Invitations - ESL Activities, Worksheets and Games

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ESL Making Invitations Activity - Listening and Speaking - Pre-intermediate (A2) - 25 minutes

In this making invitations teaching activity, students make, accept and decline invitations and make suggestions on where and when to meet. Give each student a card. The shaded part of the card is a ticket to an event. Each ticket admits four people. The lower part of the card is their diary for the weekend. The aim of the activity is to invite three other students to the event on the ticket and fill up the diary by accepting other students' invitations. Students walk around the class and invite other people to go with them to the event on their ticket. Students only accept an invitation if they really want to go and are free. If not, students decline the invitation and give an excuse. When a student accepts a classmate's invitation, the student writes the invitation in their diary and the classmate writes the student's name on the back of their ticket. After an invitation has been accepted, the two students suggest a time and place to meet. When everyone has finished, students give feedback to the class on who accepted their invitations and what plans they have in their diary.
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ESL Inviting and Making Arrangements Activity - Reading, Listening and Speaking - Pre-intermediate (A2) - 30 minutes

In this rewarding making invitations activity, students practice phrases for inviting and making arrangements by putting sentences from a conversation in the correct order and then using the language to make new conversations. Divide the students into pairs (A and B) and give each student a corresponding worksheet. Each student has half of a conversation, but the sentences are in the wrong order. The students' task is to put the conversation in the correct order by reading the sentences to their partner and numbering them from 1 to 14. Student A starts the conversation by looking at their sentences and reading the most suitable one to start the conversation. The student then puts number 1 next to the sentence. Student B listens and looks for a suitable reply and then reads that reply to Student A, putting number 2 next to the sentence. This process continues until the conversation has been put in order from 1 to 14. When each pair has finished, they read the conversation to you. If the students have made any mistakes, they repeat the activity until the conversation is ordered correctly. Next, review the language for inviting and making arrangements with the class. After that, the pairs make two similar conversations using the language for inviting and making arrangements from the worksheet. When the students have finished, they present their conversations to the class and feedback is given.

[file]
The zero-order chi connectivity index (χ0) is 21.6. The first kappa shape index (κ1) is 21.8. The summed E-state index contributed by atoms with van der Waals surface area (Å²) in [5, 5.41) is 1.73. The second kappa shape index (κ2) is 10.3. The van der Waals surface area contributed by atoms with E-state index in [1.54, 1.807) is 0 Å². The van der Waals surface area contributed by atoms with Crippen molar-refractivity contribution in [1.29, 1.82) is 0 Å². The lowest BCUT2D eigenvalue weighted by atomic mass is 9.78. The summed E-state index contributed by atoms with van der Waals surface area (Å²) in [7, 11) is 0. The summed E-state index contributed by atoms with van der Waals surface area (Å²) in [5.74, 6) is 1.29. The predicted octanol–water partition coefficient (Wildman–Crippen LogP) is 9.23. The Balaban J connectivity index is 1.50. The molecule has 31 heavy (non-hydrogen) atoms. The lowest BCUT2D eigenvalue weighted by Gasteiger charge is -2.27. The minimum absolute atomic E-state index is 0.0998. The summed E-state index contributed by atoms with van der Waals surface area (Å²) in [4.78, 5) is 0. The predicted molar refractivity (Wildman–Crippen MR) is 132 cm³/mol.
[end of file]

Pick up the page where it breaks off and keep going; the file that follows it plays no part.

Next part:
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Written Invitations

ESL Invitations Worksheet - Reading, Writing and Speaking Activity - Pre-intermediate (A2) - 30 minutes

In this invitations worksheet, students learn what goes in a written invitation and practice reading and writing invitations. Divide the students into pairs. Give each student a copy of the two-page worksheet. In their pairs, the students start by discussing and writing down what details should be included in an invitation to a party for a friend. Students then read four invitations and match the invitations to events. Next, students identify what details are included in each invitation. In the last exercise, students write an email invitation to the party with their partner. When the students have finished, have them read their invitations to the class and give feedback on the details they included. As an extension, discuss which of the invitations from the worksheet are the most formal and the least formal and why. Then, invite the students to comment on which event they would like to go to.